PlaneQuest brings the tabletop RPG to tablets with a Skylanders-like blend of toy and game
You hold in your hand a small, roughly two-inch tall figure of a half-dragon humanoid, attached to a round base. This is Marcellon of the Flame Ardent; he is on a heroic quest to right the wrongs done by dark angels and save his people. You place the base of the figure down onto the map, but this time is different.
This time, you're not setting a figure down onto pre-painted tiles or washable battlemap; you're not rolling dice or keeping stats on a piece of paper. This time, when you set your character onto the map, you're setting them onto a tablet, with a fully-realized digital world rendered before you. This time, you're playing PlaneQuest.
At the crossroads of digital and physical play
PlaneQuest is the first game from TabletTop Interactive, a Brisbane, Australia-based development house. Or rather, it will be TTI's first game, should it reach its Kickstarter goal of £150,000 (or just more than $230,000) over the next 35 days.
The game meshes physical and digital play by having players control their character via a miniature figure placed onto a touchscreen device's surface. You orient your character's direction and place on the map by turning and sliding it across the screen, and move along the map and attack by using your free hand.
Each character has a different set of attacks, which are performed with different touch gestures; the Tigron race, anthropomorphic tigers trained in martial arts, use flick gestures to send their weapons hurtling across the screen, while the angel-like Archons use touch-and-drag gestures to fire a beam from the circlet on their foreheads. Each race also has a special ability – in the case of the Draken, the dragon-people mentioned above, it's summoning a dragon from their home plane to rain fire down on all enemies in the area.
Chris Loh is head of production at TTI. His experience researching the tablet market is a large part of what drives the production behind PlaneQuest.
“For about four years, I did a lot of marketing, a bit of analysis, and I really had a very good feel of what was happening in Web and mobile,” Loh told the Report. “Since the start of 2010, with the emergence of the iPad, I've been focused very carefully and closely on this area. Tablets form incredible platforms for new content and utility, and our games, with TabletTop Interactive, they basically enhance the already superb kinetic and tactile nature of the gaming experience.”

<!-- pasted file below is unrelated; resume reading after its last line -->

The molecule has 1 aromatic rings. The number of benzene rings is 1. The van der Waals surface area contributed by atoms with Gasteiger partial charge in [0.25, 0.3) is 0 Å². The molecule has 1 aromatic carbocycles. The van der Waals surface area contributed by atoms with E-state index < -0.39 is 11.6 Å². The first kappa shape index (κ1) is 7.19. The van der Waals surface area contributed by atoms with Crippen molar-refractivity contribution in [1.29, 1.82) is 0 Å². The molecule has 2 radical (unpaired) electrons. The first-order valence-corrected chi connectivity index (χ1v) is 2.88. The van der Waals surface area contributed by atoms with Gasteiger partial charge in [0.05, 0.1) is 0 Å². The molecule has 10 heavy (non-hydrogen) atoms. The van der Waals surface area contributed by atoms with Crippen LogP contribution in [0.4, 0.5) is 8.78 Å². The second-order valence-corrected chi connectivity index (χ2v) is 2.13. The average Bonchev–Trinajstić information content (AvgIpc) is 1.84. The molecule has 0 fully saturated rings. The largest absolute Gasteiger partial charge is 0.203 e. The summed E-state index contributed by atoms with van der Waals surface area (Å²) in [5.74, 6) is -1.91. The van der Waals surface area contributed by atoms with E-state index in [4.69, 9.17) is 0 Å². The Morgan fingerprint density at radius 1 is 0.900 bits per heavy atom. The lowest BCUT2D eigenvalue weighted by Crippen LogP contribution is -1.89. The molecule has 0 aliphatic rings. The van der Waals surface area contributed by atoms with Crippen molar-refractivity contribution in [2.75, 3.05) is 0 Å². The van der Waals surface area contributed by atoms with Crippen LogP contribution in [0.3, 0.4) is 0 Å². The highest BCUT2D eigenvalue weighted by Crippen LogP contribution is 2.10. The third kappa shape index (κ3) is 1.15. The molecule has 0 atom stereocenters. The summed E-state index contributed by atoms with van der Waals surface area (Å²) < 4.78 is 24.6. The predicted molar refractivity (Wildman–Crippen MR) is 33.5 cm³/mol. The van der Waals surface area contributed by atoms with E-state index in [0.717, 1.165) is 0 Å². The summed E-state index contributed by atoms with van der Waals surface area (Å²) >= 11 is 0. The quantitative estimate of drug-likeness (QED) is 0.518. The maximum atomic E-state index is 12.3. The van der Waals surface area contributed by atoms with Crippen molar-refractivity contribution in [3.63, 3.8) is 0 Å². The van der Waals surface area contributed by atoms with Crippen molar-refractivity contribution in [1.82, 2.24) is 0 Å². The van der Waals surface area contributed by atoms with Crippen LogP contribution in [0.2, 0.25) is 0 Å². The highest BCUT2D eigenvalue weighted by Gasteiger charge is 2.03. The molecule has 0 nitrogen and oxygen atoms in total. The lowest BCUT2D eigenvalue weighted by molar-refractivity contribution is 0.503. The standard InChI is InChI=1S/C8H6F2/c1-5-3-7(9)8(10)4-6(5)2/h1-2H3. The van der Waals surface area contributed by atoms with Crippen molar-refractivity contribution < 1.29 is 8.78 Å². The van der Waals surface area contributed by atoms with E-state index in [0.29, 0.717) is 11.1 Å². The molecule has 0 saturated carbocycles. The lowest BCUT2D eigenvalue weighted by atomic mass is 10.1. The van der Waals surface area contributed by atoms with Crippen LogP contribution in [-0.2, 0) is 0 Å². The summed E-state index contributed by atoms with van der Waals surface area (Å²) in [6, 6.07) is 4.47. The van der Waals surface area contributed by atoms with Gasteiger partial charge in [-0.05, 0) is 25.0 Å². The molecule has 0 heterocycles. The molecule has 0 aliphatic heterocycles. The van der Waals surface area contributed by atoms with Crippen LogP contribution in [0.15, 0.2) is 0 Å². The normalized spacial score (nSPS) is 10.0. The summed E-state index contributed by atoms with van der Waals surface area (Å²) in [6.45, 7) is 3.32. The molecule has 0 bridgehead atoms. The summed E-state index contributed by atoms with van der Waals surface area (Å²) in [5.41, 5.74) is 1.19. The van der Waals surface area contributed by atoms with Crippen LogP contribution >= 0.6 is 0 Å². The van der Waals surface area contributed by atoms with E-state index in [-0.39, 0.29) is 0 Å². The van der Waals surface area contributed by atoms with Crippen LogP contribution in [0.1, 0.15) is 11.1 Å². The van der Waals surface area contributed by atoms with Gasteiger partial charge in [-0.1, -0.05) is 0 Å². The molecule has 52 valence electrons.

I asked Loh if designing the game for use with physical figures presented any unique control challenges. After all, while a console's controller might be intimidating to some, it's immediately understandable that pushing buttons should do something. Loh said that by freeing themselves of the virtual joystick, the team was able to create an experience that could be immediately understood.
“The girl who is demonstrating some of the game play in the footage, she'd never touched it before. I gave it to her to use and play with, and she was happily smiling, and was quite surprised at the game play dynamics within a few seconds,” Loh told me.
In the end, you're playing pretend with toys. That's a pretty universal experience, and one that's easy to pick up.
Life on another plane
PlaneQuest bears more than a passing resemblance to Wizards of the Coast's Dungeons & Dragons, Privateer Press' Iron Kingdoms, or Paizo's Pathfinder tabletop RPGs. In many ways, it's the modern evolution of those games. “We think we are working on and developing what we think most tabletop games will look like in 2020,” Loh told the Report.
“It's been the same for decades,” he said. “It doesn't need to be constrained to turn-based play, you don't need to physically more around on an unchanging, static board, or on a fixed tabletop where you have to do everything manually and roll dice and do calculations. There is an opportunity for us to shift the tabletop to the tablet-top, and in that transition, unlock a lot of functionality.”
Still, after watching PlaneQuest in action, it's not hard to picture a digitized version of D&D, where players set miniatures representing their characters onto an appropriate surface and shuffle them about just as they would in traditional play.